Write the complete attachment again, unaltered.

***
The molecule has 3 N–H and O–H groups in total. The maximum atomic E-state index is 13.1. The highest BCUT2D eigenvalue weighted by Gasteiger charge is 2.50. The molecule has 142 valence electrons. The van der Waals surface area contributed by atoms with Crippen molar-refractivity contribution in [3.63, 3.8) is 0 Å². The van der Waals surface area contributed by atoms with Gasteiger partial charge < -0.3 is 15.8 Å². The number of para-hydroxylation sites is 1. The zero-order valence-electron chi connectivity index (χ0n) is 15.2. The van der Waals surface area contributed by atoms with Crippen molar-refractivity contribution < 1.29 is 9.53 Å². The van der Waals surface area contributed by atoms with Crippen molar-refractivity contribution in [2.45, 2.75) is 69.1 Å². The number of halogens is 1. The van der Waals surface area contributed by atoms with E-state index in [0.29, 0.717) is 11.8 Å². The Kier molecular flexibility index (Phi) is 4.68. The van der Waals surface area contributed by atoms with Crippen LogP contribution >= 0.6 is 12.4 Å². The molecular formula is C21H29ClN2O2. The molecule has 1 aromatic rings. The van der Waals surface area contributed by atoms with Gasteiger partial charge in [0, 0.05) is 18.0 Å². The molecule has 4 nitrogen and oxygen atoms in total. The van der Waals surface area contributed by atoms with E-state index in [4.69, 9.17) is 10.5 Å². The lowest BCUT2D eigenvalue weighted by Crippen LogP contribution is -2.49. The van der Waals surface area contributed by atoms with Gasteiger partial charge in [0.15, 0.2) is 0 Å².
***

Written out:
The molecule has 3 N–H and O–H groups in total. The maximum atomic E-state index is 13.1. The highest BCUT2D eigenvalue weighted by Gasteiger charge is 2.50. The molecule has 142 valence electrons. The van der Waals surface area contributed by atoms with Crippen molar-refractivity contribution in [3.63, 3.8) is 0 Å². The van der Waals surface area contributed by atoms with Gasteiger partial charge < -0.3 is 15.8 Å². The number of para-hydroxylation sites is 1. The zero-order valence-electron chi connectivity index (χ0n) is 15.2. The van der Waals surface area contributed by atoms with Crippen molar-refractivity contribution < 1.29 is 9.53 Å². The van der Waals surface area contributed by atoms with Crippen molar-refractivity contribution in [2.45, 2.75) is 69.1 Å². The number of halogens is 1. The van der Waals surface area contributed by atoms with E-state index in [0.29, 0.717) is 11.8 Å². The Kier molecular flexibility index (Phi) is 4.68. The van der Waals surface area contributed by atoms with Crippen LogP contribution >= 0.6 is 12.4 Å². The molecular formula is C21H29ClN2O2. The molecule has 1 aromatic rings. The van der Waals surface area contributed by atoms with Gasteiger partial charge in [0, 0.05) is 18.0 Å². The molecule has 4 nitrogen and oxygen atoms in total. The van der Waals surface area contributed by atoms with E-state index in [4.69, 9.17) is 10.5 Å². The lowest BCUT2D eigenvalue weighted by Crippen LogP contribution is -2.49. The van der Waals surface area contributed by atoms with Gasteiger partial charge in [0.15, 0.2) is 0 Å².